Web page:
If it isn't too late...from the 3rd picture from your post on the 6th, it looks like you want it to attach to the rod in a parallel fashion. If you have access to a mill and some aluminum or a saw and some wood you can do the following: Get 2 L-brackets and place them facing away from each other fastened to the plate on opposite side of where the rod will be. Mill down the aluminum or saw the wood to a height where you can create a bridge between the 2 brackets without a gap between the bridge and the rod. Wood would probably be preferable so you could sand the shape of the rod into the bridge.
 
  • #19
weiszed said:
If it isn't too late...from the 3rd picture from your post on the 6th, it looks like you want it to attach to the rod in a parallel fashion. If you have access to a mill and some aluminum or a saw and some wood you can do the following: Get 2 L-brackets and place them facing away from each other fastened to the plate on opposite side of where the rod will be. Mill down the aluminum or saw the wood to a height where you can create a bridge between the 2 brackets without a gap between the bridge and the rod. Wood would probably be preferable so you could sand the shape of the rod into the bridge.

hi weiszed, I already used epoxy to stick the shaft. I'll post some pics once i get everything up. Thanks anyway.
 

Related to How do I stick the panel onto the shaft so it can rotate ?

1. How do I prepare the panel and shaft before sticking them together?

Before sticking the panel onto the shaft, make sure that both surfaces are clean and free of any debris or oils. You can use a mild detergent solution or rubbing alcohol to clean the surfaces. Also, roughen the surface of the shaft slightly with sandpaper to create a better bonding surface.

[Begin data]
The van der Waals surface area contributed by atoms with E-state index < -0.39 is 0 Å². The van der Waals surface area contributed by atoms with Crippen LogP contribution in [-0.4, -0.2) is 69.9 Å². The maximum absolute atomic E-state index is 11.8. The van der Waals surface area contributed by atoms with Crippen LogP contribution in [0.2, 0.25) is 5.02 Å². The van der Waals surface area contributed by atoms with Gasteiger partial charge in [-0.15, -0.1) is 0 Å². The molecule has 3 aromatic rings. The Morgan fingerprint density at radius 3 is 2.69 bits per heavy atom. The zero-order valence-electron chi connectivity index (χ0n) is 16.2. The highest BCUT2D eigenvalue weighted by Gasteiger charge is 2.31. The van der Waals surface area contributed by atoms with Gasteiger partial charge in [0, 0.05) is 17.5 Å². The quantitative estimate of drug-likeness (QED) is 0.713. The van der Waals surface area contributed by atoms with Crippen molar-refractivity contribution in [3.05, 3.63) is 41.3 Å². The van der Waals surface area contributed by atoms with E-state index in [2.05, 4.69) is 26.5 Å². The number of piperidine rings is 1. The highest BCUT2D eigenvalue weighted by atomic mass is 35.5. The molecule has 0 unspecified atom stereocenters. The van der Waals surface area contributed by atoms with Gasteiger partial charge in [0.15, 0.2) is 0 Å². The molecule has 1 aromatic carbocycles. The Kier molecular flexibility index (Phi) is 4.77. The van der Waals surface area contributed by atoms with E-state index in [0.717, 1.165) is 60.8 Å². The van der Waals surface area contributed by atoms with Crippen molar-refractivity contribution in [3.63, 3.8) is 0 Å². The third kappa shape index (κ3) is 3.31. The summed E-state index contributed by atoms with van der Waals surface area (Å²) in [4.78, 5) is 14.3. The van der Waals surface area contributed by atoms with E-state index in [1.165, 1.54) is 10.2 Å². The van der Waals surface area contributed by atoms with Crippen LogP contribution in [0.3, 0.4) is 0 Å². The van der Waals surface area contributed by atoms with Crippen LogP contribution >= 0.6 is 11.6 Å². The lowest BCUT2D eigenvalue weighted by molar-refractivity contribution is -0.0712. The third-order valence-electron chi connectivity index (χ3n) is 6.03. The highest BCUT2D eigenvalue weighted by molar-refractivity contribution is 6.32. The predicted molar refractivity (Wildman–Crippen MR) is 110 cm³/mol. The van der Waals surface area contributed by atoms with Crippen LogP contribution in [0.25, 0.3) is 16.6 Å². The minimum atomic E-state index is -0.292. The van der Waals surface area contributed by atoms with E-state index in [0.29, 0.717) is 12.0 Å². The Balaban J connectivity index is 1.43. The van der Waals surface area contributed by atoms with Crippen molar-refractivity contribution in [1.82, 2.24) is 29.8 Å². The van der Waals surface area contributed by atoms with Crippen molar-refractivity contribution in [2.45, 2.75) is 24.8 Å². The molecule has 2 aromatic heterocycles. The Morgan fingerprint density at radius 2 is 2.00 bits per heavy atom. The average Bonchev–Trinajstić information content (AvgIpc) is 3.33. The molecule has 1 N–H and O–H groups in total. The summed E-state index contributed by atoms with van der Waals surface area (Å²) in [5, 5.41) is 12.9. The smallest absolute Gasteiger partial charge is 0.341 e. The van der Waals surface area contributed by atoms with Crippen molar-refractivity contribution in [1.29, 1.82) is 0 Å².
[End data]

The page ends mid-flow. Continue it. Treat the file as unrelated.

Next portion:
2. What type of adhesive should I use to stick the panel onto the shaft?

The type of adhesive you use will depend on the materials of the panel and shaft. For metal panels and shafts, a strong epoxy adhesive or metal bonding adhesive would work well. For plastic panels and shafts, a plastic bonding adhesive or super glue would be suitable. Always follow the manufacturer's instructions for the specific adhesive you choose.

3. How do I ensure the panel is aligned properly on the shaft?

To ensure proper alignment, use a ruler or measuring tape to mark the center of the panel and the center of the shaft. Then, use these marks to line up the panel with the shaft before applying the adhesive. You can also use clamps or tape to hold the panel in place while the adhesive cures.

4. How long should I wait before the panel can rotate on the shaft?

The curing time for the adhesive will vary depending on the type of adhesive and the environmental conditions. It is important to follow the instructions on the adhesive packaging for the recommended curing time. In general, it is best to wait at least 24 hours before attempting to rotate the panel on the shaft.

5. What should I do if the panel becomes loose on the shaft?

If the panel becomes loose on the shaft, it is likely that the adhesive did not bond properly. In this case, you will need to remove the panel and clean both surfaces before reapplying the adhesive. Make sure to follow the instructions for the adhesive and allow enough curing time before attempting to rotate the panel again.